Recognition and adequate funding required by Laurentian community organizations
As part of its winter tour, the Regroupement des organismes communautaires des Laurentides (ROCL) held a press briefing with about 40 of its member groups to remind the Legault government of the recently tabled decrees and to request adequate mission-based funding to support all community organizations.
With the initiative of the Engagez-vous pour le communautaire national campaign, Laurentian organizations, as well as those in the rest of Quebec, sent community decrees to Premier François Legault and Finance Minister Éric Girard, calling on the government to respond to the needs of the community movement in the 2023 budget. The ROCL also sent a request for a meeting with Mr. Girard, a member of Parliament for the riding of Groulx, to remind him of the main demands of the community movement, but it was declined after several weeks of waiting.
MAVN support, an increase of $460 million in support for the overall mission of all organizations, the annual indexation of funding, respect for the autonomy of organizations and the obligation for all government departments and organizations to respect the Politique de reconnaissance de l’action communautaire autonome are the four main demands included in the decree.
“As the CAQ enters its first budget since being re-elected, community organizations have high expectations for their base funding. The Legault government is quite adept at making big media announcements while the amounts of money announced, always insufficient, often come down in a targeted manner without taking into account the needs or approaches of community organizations. Organizations are often forced to develop new projects or work with restrictive agreements rather than being supported in their mission,” explains Benoit Larocque, coordinator of the ROCL.
“Instead, organizations have been burned by being considered essential during the pandemic without receiving adequate funding to strengthen their work teams and meet the increased needs of their members. Furthermore, there is a growing sense of the extent to which the government considers organizations to be part of the health care system, even though they are autonomous and are not meant to intervene where the state has withdrawn, but rather to defend social rights.” he continued.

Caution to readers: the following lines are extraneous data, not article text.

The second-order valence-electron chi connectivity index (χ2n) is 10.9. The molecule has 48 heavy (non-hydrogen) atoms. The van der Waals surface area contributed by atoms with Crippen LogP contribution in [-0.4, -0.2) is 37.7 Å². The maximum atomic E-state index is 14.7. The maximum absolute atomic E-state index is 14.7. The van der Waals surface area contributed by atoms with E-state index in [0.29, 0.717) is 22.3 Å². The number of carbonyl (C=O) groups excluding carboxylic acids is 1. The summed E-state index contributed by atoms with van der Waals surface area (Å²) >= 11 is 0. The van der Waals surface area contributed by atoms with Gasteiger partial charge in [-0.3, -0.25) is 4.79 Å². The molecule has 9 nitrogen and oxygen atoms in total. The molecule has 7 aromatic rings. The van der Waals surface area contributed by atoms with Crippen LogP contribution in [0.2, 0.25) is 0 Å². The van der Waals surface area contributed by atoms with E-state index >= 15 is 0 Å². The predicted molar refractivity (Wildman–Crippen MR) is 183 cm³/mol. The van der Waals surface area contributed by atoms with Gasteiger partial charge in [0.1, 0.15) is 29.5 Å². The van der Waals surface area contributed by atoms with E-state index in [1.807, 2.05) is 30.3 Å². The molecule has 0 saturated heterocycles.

Keep in mind that the government’s recent investments under the Plan d’action gouvernemental en action communautaire (PAGAC) are insufficient to meet the minimum needs of all independent community organizations. As more and more people need help and flock to the doors of these organizations, they are struggling to strengthen their work teams and respond to needs.
The Observatoire de l’ACA recently reported that community organizations are reaching a breaking point. “The lack of funding does not allow them to open new positions, and the work teams of community organizations are unable to respond to the demands that have increased significantly with the crisis. In addition, the conditions offered for the existing positions are unattractive and the work climate is marked by an overload leading to the exhaustion of the teams in place,” the report states.
In this context, community organizations are reaching a breaking point, leading to interruptions in operations and even closures. 97% of organizations are experiencing workload issues while 83% of organizations would need to hire additional staff, an average of 2.8 people per organization.
It is time for the Legault government to act because it has the means to do better. The next provincial budget must respond to the demands of the community movement. The future of our social safety net and the well-being of the population are at stake.
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The ROCL is a large group of more than 160 independent community action organizations working in the Laurentians. Each year, Laurentian organizations carry out over 200,000 direct interventions with the population. Some work to help families, women, the poor, people with disabilities, youth, advocacy, literacy, consumer affairs, community credit and international solidarity. The organizations carry values of social justice and equality.
Their approaches aim at a reappropriation of power by the people so that each and everyone can act as a full citizen. Listening, mutual aid, and information and public education activities are an integral part of their daily lives.
For more information:
Benoit Larocque / 450-438-8005